The Impact of COVID-19 on the Future of Teaching and Learning
We are on the cusp of a new era in teaching and learning. The tools and resources teachers have used to do their jobs no longer seem adequate to the challenges presented by the extreme disruption brought upon us by the COVID-19 virus outbreak. Every year, teachers confront “summer learning loss.” But this fall, in some disciplines, students could return with less than 50% of the learning gains and in some grades nearly a full year behind what we would observe in normal conditions, according to researchers at the Northwest Evaluation Association. And children from high-need communities will be hit the hardest.
How will our K–12 system shift to address this reality? And beyond the challenge of new learning gaps, what lasting impact will this life-altering outbreak have on our nation’s education system? First, let’s take a closer look at where we are today.
This is a seminal moment for teachers. In a modern world where porosity defines the ebb and flow of work life into home life, lesson planning and grading are done in the teacher’s lounge during the day and at the kitchen table during the evening. Emails from students are the last thing teachers look at before sleep each night and the first thing they check on upon waking. But somehow, with the “new normal” brought upon us by the COVID-19 virus outbreak, any remnants of emotional sanctuary at home has disappeared. Now it is the place from which teachers are teaching.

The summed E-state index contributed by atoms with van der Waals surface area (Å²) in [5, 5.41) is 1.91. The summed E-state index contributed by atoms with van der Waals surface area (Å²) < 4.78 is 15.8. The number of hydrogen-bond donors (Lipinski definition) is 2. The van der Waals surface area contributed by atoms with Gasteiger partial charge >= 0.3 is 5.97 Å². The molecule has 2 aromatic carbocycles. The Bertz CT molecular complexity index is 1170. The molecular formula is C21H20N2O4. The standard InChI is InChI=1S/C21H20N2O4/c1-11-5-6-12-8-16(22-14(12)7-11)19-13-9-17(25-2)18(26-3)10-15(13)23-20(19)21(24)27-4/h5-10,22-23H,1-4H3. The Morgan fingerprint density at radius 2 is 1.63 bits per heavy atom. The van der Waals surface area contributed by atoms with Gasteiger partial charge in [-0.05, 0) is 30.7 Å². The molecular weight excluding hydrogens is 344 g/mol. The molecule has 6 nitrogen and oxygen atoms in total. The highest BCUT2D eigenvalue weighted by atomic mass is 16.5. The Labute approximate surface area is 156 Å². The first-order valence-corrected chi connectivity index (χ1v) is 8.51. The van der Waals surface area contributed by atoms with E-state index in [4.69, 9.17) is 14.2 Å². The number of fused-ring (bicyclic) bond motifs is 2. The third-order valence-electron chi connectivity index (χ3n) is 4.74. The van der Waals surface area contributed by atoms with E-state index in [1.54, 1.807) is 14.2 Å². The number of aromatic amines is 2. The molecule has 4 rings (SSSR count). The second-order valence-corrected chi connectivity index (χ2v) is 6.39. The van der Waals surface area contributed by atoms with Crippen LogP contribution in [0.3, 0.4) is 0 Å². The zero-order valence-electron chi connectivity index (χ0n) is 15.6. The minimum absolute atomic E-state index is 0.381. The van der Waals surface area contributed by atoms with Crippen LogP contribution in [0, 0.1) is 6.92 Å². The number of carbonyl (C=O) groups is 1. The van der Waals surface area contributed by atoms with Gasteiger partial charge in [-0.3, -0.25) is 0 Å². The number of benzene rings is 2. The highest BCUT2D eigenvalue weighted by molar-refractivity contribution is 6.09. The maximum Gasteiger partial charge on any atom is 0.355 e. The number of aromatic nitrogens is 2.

Even if this moment feels temporary and makeshift, the necessity that invented the virtual classroom will leave a permanent mark on how teachers teach in the future.
For many teachers, online teaching was supplemental prior to the virus. They used a growing assortment of online resources, and students found some engaging. They were a great help in “personalizing” instruction, and online assessments had an auto-grade feature, which saved time. Online was a “nice-to-have” companion in a print-digital “blended” environment. Now, online seems essential and nondiscretionary. Even the most technologically hesitant teachers have adapted quickly to using a variety of online tools to find lessons, share assignments, and conduct video conferences. Whereas “blended” teaching and learning was the 2010s, “connected” teaching and learning will be the 2020s. The virus was the forcing function that made it so.
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